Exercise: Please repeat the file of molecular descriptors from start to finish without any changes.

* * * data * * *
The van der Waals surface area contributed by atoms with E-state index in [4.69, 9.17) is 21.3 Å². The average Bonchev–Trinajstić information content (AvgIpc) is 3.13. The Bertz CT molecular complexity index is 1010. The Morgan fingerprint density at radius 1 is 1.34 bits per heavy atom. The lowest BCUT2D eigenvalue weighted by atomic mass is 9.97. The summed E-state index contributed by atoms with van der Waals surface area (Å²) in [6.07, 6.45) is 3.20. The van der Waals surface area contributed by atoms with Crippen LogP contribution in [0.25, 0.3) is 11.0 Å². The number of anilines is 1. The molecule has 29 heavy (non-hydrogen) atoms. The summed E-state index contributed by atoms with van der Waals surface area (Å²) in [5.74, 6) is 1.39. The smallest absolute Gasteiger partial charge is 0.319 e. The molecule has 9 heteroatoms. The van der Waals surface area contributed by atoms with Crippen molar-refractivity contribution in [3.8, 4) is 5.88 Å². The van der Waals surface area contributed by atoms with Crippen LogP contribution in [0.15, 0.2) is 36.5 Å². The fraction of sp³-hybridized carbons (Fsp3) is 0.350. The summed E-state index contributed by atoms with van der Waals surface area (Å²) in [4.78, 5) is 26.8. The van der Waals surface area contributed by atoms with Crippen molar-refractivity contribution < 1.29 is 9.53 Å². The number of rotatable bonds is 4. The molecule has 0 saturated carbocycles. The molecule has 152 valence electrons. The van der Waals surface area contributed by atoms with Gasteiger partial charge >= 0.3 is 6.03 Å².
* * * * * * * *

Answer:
The van der Waals surface area contributed by atoms with E-state index in [4.69, 9.17) is 21.3 Å². The average Bonchev–Trinajstić information content (AvgIpc) is 3.13. The Bertz CT molecular complexity index is 1010. The Morgan fingerprint density at radius 1 is 1.34 bits per heavy atom. The lowest BCUT2D eigenvalue weighted by atomic mass is 9.97. The summed E-state index contributed by atoms with van der Waals surface area (Å²) in [6.07, 6.45) is 3.20. The van der Waals surface area contributed by atoms with Crippen LogP contribution in [0.25, 0.3) is 11.0 Å². The number of anilines is 1. The molecule has 29 heavy (non-hydrogen) atoms. The summed E-state index contributed by atoms with van der Waals surface area (Å²) in [5.74, 6) is 1.39. The smallest absolute Gasteiger partial charge is 0.319 e. The molecule has 9 heteroatoms. The van der Waals surface area contributed by atoms with Crippen molar-refractivity contribution in [3.8, 4) is 5.88 Å². The van der Waals surface area contributed by atoms with Crippen LogP contribution in [0.15, 0.2) is 36.5 Å². The fraction of sp³-hybridized carbons (Fsp3) is 0.350. The summed E-state index contributed by atoms with van der Waals surface area (Å²) in [4.78, 5) is 26.8. The van der Waals surface area contributed by atoms with Crippen molar-refractivity contribution < 1.29 is 9.53 Å². The number of rotatable bonds is 4. The molecule has 0 saturated carbocycles. The molecule has 152 valence electrons. The van der Waals surface area contributed by atoms with Gasteiger partial charge >= 0.3 is 6.03 Å².